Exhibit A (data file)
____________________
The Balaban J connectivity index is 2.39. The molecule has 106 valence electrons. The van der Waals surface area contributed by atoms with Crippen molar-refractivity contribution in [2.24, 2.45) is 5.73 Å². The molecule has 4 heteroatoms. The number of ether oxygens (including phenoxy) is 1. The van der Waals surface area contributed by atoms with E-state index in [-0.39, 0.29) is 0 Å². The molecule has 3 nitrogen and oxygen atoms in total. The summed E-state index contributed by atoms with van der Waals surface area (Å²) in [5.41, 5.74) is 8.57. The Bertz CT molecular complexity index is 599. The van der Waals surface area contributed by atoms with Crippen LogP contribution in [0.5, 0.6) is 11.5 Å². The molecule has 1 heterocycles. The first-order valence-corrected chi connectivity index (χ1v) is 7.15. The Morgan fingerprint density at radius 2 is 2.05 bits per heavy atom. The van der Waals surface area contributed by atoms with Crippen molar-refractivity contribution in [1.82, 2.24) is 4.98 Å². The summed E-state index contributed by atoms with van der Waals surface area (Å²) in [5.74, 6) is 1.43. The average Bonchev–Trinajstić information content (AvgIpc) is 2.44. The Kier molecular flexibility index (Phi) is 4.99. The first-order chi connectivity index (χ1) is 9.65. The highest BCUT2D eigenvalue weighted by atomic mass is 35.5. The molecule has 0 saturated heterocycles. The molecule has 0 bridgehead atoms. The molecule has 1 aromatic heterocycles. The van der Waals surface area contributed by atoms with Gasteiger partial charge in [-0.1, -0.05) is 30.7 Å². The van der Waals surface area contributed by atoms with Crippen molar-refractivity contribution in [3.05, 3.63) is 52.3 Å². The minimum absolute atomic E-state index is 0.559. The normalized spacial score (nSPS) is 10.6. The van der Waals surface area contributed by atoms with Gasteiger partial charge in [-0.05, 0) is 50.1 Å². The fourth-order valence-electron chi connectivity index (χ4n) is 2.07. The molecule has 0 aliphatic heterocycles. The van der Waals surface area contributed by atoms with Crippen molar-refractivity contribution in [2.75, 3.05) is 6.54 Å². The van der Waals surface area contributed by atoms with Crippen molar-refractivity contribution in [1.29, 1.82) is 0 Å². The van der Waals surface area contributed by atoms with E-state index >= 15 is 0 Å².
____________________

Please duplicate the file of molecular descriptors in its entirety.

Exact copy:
The Balaban J connectivity index is 2.39. The molecule has 106 valence electrons. The van der Waals surface area contributed by atoms with Crippen molar-refractivity contribution in [2.24, 2.45) is 5.73 Å². The molecule has 4 heteroatoms. The number of ether oxygens (including phenoxy) is 1. The van der Waals surface area contributed by atoms with E-state index in [-0.39, 0.29) is 0 Å². The molecule has 3 nitrogen and oxygen atoms in total. The summed E-state index contributed by atoms with van der Waals surface area (Å²) in [5.41, 5.74) is 8.57. The Bertz CT molecular complexity index is 599. The van der Waals surface area contributed by atoms with Crippen LogP contribution in [0.5, 0.6) is 11.5 Å². The molecule has 1 heterocycles. The first-order valence-corrected chi connectivity index (χ1v) is 7.15. The Morgan fingerprint density at radius 2 is 2.05 bits per heavy atom. The van der Waals surface area contributed by atoms with Crippen molar-refractivity contribution in [1.82, 2.24) is 4.98 Å². The summed E-state index contributed by atoms with van der Waals surface area (Å²) in [5.74, 6) is 1.43. The average Bonchev–Trinajstić information content (AvgIpc) is 2.44. The Kier molecular flexibility index (Phi) is 4.99. The first-order chi connectivity index (χ1) is 9.65. The highest BCUT2D eigenvalue weighted by atomic mass is 35.5. The molecule has 0 saturated heterocycles. The molecule has 0 bridgehead atoms. The molecule has 1 aromatic heterocycles. The van der Waals surface area contributed by atoms with Gasteiger partial charge in [-0.1, -0.05) is 30.7 Å². The van der Waals surface area contributed by atoms with Crippen molar-refractivity contribution in [3.05, 3.63) is 52.3 Å². The minimum absolute atomic E-state index is 0.559. The normalized spacial score (nSPS) is 10.6. The van der Waals surface area contributed by atoms with Gasteiger partial charge in [-0.05, 0) is 50.1 Å². The fourth-order valence-electron chi connectivity index (χ4n) is 2.07. The molecule has 0 aliphatic heterocycles. The van der Waals surface area contributed by atoms with Crippen molar-refractivity contribution in [2.75, 3.05) is 6.54 Å². The van der Waals surface area contributed by atoms with Crippen molar-refractivity contribution in [1.29, 1.82) is 0 Å². The van der Waals surface area contributed by atoms with E-state index >= 15 is 0 Å².